THE story of Tonya Harding’s rise and fall is sporting legend. One of the top female figure skaters in America, her career and her reputation was destroyed when she was implicated in a plot to assault her rival, Nancy Kerrigan, shortly before the 1994 Winter Olympics. The attack—a police baton to the knee after a training session—was orchestrated by her ex-husband, Jeff Gillooly, and his friend Shawn Eckhardt, but Ms Harding admitted to having full knowledge of the scheme. Some suggested that she may have even been the mastermind of it.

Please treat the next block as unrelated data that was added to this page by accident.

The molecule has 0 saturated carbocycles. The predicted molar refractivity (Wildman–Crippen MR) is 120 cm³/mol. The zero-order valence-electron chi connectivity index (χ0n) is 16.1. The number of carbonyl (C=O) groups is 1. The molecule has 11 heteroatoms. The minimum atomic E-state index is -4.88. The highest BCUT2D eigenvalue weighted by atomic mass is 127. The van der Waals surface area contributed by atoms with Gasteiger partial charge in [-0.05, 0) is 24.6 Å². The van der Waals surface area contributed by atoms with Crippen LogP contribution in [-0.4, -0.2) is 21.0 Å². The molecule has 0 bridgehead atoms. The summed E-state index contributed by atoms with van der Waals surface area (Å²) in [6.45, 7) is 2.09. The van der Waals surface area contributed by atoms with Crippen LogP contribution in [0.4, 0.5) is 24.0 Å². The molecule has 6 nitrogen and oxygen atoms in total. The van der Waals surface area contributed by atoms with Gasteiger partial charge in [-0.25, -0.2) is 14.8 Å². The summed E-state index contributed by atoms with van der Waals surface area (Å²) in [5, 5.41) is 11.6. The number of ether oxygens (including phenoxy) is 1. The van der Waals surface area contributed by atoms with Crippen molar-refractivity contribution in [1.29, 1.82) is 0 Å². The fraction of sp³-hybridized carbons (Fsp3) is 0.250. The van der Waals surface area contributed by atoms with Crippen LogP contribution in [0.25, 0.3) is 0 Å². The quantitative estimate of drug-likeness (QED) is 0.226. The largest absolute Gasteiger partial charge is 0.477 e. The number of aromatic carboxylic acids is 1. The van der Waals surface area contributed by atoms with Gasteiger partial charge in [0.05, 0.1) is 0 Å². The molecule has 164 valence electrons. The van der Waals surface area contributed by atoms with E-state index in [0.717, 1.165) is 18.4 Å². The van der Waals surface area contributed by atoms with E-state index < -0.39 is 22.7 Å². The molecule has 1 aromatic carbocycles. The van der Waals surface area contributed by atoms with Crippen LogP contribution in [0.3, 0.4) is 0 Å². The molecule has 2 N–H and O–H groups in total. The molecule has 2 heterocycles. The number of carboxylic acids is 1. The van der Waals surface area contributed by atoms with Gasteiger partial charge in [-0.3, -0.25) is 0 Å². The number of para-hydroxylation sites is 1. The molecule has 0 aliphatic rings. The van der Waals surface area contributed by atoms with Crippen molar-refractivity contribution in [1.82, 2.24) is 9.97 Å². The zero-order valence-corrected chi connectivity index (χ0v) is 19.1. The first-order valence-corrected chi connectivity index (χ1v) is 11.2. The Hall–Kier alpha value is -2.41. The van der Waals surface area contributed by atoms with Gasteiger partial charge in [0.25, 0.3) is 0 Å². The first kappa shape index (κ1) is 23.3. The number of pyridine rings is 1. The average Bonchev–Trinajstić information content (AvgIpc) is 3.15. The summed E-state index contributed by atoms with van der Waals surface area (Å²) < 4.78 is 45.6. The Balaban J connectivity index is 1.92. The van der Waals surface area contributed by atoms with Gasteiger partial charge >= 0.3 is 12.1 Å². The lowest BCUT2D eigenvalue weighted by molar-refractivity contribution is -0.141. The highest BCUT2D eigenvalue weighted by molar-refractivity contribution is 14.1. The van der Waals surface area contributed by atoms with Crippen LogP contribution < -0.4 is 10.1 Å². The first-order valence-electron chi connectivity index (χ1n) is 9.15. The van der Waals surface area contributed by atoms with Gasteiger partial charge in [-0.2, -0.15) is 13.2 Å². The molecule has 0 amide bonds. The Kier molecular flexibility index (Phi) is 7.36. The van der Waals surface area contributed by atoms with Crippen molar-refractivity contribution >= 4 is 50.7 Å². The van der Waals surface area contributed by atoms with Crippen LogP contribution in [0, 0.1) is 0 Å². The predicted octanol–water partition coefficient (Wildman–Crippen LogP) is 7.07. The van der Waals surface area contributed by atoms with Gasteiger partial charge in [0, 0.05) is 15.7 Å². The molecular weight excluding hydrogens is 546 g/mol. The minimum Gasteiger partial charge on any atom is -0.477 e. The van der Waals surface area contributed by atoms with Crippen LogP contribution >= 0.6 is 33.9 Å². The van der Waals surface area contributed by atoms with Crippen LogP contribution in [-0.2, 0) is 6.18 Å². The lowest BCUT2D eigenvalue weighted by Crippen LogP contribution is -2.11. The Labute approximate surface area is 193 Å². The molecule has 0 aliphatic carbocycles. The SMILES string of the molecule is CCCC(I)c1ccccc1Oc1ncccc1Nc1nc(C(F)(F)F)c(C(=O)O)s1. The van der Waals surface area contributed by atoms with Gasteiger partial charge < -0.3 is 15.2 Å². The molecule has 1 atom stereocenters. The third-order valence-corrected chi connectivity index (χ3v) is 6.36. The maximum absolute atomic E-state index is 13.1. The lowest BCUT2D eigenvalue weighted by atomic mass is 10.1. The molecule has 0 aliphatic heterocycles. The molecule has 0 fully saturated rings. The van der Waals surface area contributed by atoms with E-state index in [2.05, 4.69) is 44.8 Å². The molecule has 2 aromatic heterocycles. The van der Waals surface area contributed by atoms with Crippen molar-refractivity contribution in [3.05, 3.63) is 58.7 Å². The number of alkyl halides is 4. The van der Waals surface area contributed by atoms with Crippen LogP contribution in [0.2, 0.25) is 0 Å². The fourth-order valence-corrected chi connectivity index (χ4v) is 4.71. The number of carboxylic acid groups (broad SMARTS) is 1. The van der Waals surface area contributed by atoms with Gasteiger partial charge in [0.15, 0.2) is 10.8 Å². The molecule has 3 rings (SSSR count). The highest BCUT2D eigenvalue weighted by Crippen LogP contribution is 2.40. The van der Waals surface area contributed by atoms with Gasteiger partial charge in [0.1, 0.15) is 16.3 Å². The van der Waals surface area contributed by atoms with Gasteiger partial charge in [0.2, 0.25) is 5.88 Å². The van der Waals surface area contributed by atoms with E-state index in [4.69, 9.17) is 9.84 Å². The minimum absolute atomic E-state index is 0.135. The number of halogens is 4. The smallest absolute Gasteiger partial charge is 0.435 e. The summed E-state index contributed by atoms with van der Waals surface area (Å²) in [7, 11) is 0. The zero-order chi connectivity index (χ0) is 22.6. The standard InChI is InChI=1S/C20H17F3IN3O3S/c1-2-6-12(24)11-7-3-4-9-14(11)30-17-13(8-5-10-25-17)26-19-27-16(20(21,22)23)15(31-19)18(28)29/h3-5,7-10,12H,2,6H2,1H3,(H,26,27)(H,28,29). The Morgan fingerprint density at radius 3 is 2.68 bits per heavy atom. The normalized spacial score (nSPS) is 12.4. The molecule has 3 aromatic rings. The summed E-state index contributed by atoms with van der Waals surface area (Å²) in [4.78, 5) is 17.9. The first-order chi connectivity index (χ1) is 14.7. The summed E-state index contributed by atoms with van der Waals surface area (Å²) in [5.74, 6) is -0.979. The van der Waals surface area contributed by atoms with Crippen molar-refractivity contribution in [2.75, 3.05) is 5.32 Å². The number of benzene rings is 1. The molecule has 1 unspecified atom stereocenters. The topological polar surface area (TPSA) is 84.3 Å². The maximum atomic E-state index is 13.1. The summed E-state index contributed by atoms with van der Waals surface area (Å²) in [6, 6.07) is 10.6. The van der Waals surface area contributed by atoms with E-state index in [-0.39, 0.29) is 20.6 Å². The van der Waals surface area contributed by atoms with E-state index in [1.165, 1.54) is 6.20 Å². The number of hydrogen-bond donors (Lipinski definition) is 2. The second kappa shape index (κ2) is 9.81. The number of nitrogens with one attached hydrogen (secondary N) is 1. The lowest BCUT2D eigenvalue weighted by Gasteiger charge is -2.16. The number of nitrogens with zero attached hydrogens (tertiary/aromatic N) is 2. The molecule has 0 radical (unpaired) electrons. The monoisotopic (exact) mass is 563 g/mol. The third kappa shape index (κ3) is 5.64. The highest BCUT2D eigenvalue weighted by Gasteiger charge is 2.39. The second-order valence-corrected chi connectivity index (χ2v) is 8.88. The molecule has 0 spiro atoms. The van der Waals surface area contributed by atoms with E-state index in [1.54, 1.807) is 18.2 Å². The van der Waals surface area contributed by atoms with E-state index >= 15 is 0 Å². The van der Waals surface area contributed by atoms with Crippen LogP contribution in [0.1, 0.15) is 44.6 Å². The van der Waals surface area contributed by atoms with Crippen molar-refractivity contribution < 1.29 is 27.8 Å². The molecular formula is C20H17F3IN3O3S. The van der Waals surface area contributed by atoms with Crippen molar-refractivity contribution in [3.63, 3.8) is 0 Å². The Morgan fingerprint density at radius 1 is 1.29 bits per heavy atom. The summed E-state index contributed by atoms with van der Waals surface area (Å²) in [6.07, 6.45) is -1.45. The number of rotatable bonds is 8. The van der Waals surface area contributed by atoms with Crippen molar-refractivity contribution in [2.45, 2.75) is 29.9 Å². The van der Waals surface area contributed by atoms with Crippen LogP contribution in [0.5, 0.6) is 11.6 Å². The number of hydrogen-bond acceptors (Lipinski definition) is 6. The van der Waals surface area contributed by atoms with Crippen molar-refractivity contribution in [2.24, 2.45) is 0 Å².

So few people who set out to see “I, Tonya” will begin with a sympathetic view of its subject. Even fewer will leave the film with that view unchanged, or at least muddled. The thrilling and unsettling biopic from Craig Gillespie seeks to reclaim the legacy of a woman whose story, it argues, was written in error. It depicts her not as an aggressor, but as a lifelong victim—of domestic violence; of mocking by her peers and by the skating community for her humble origins; and of the press,…Continue reading
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